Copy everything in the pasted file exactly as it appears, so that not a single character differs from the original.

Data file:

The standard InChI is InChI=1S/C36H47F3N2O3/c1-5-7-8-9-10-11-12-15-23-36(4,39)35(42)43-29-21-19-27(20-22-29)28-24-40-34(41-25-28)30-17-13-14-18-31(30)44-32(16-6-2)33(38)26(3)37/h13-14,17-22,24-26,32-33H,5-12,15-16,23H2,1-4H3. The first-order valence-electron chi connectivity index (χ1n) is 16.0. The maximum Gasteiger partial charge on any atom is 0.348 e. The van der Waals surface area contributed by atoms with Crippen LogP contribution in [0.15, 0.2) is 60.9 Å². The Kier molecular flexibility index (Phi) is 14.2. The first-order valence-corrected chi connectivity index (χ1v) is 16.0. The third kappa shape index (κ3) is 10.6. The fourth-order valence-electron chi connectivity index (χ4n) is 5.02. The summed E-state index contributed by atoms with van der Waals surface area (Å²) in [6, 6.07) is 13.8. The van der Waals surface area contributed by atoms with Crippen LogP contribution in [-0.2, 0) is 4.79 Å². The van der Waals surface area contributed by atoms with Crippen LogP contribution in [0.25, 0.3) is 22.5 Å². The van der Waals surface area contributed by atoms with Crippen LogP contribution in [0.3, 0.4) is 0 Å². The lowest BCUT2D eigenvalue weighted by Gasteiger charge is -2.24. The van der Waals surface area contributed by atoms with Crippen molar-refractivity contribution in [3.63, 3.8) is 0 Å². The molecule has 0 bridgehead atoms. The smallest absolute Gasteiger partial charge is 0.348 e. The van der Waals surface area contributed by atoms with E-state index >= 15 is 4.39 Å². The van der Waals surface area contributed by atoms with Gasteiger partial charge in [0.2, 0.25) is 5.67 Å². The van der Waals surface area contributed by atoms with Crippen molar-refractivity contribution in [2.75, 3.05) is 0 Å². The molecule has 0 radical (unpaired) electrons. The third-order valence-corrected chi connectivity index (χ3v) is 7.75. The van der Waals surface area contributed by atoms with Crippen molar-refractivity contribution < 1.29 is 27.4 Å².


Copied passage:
The standard InChI is InChI=1S/C36H47F3N2O3/c1-5-7-8-9-10-11-12-15-23-36(4,39)35(42)43-29-21-19-27(20-22-29)28-24-40-34(41-25-28)30-17-13-14-18-31(30)44-32(16-6-2)33(38)26(3)37/h13-14,17-22,24-26,32-33H,5-12,15-16,23H2,1-4H3. The first-order valence-electron chi connectivity index (χ1n) is 16.0. The maximum Gasteiger partial charge on any atom is 0.348 e. The van der Waals surface area contributed by atoms with Crippen LogP contribution in [0.15, 0.2) is 60.9 Å². The Kier molecular flexibility index (Phi) is 14.2. The first-order valence-corrected chi connectivity index (χ1v) is 16.0. The third kappa shape index (κ3) is 10.6. The fourth-order valence-electron chi connectivity index (χ4n) is 5.02. The summed E-state index contributed by atoms with van der Waals surface area (Å²) in [6, 6.07) is 13.8. The van der Waals surface area contributed by atoms with Crippen LogP contribution in [-0.2, 0) is 4.79 Å². The van der Waals surface area contributed by atoms with Crippen LogP contribution in [0.25, 0.3) is 22.5 Å². The van der Waals surface area contributed by atoms with Crippen LogP contribution in [0.3, 0.4) is 0 Å². The lowest BCUT2D eigenvalue weighted by Gasteiger charge is -2.24. The van der Waals surface area contributed by atoms with Crippen molar-refractivity contribution in [3.63, 3.8) is 0 Å². The molecule has 0 bridgehead atoms. The smallest absolute Gasteiger partial charge is 0.348 e. The van der Waals surface area contributed by atoms with E-state index >= 15 is 4.39 Å². The van der Waals surface area contributed by atoms with Gasteiger partial charge in [0.2, 0.25) is 5.67 Å². The van der Waals surface area contributed by atoms with Crippen molar-refractivity contribution in [2.75, 3.05) is 0 Å². The molecule has 0 radical (unpaired) electrons. The third-order valence-corrected chi connectivity index (χ3v) is 7.75. The van der Waals surface area contributed by atoms with Crippen molar-refractivity contribution < 1.29 is 27.4 Å².